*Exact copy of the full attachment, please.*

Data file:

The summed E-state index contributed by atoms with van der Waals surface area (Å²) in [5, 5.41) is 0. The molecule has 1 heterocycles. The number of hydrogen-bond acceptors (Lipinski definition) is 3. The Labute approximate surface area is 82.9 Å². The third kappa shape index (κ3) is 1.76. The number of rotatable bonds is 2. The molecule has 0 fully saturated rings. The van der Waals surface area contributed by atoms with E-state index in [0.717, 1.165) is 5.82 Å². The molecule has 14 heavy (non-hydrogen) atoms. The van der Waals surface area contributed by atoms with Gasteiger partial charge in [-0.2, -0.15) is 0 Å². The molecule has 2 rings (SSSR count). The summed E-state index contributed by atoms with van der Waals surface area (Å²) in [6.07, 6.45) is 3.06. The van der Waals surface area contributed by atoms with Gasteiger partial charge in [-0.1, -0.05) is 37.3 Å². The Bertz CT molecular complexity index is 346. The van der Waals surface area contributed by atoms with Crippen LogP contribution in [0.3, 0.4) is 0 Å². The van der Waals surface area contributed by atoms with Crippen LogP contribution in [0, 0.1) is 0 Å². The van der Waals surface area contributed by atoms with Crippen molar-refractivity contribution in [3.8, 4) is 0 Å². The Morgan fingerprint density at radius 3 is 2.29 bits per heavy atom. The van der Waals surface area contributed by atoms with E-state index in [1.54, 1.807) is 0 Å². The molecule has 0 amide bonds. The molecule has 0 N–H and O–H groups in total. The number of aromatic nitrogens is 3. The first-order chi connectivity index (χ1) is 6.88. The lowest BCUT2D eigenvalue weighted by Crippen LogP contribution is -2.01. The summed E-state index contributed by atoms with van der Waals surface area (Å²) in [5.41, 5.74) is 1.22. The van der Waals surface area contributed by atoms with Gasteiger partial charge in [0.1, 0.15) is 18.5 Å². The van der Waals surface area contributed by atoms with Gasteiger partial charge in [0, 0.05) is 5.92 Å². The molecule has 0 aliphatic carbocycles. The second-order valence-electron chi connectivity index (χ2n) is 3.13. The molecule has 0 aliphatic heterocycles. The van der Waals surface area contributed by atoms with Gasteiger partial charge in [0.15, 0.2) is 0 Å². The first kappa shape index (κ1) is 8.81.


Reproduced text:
The summed E-state index contributed by atoms with van der Waals surface area (Å²) in [5, 5.41) is 0. The molecule has 1 heterocycles. The number of hydrogen-bond acceptors (Lipinski definition) is 3. The Labute approximate surface area is 82.9 Å². The third kappa shape index (κ3) is 1.76. The number of rotatable bonds is 2. The molecule has 0 fully saturated rings. The van der Waals surface area contributed by atoms with E-state index in [0.717, 1.165) is 5.82 Å². The molecule has 14 heavy (non-hydrogen) atoms. The van der Waals surface area contributed by atoms with Gasteiger partial charge in [-0.2, -0.15) is 0 Å². The molecule has 2 rings (SSSR count). The summed E-state index contributed by atoms with van der Waals surface area (Å²) in [6.07, 6.45) is 3.06. The van der Waals surface area contributed by atoms with Gasteiger partial charge in [-0.1, -0.05) is 37.3 Å². The Bertz CT molecular complexity index is 346. The van der Waals surface area contributed by atoms with Crippen LogP contribution in [0.3, 0.4) is 0 Å². The van der Waals surface area contributed by atoms with Crippen LogP contribution in [0, 0.1) is 0 Å². The van der Waals surface area contributed by atoms with Crippen molar-refractivity contribution in [3.8, 4) is 0 Å². The Morgan fingerprint density at radius 3 is 2.29 bits per heavy atom. The van der Waals surface area contributed by atoms with E-state index in [1.54, 1.807) is 0 Å². The molecule has 0 amide bonds. The molecule has 0 N–H and O–H groups in total. The number of aromatic nitrogens is 3. The first-order chi connectivity index (χ1) is 6.88. The lowest BCUT2D eigenvalue weighted by Crippen LogP contribution is -2.01. The summed E-state index contributed by atoms with van der Waals surface area (Å²) in [5.41, 5.74) is 1.22. The van der Waals surface area contributed by atoms with Gasteiger partial charge in [0.1, 0.15) is 18.5 Å². The van der Waals surface area contributed by atoms with Gasteiger partial charge in [0, 0.05) is 5.92 Å². The molecule has 0 aliphatic carbocycles. The second-order valence-electron chi connectivity index (χ2n) is 3.13. The molecule has 0 aliphatic heterocycles. The van der Waals surface area contributed by atoms with Gasteiger partial charge in [0.15, 0.2) is 0 Å². The first kappa shape index (κ1) is 8.81.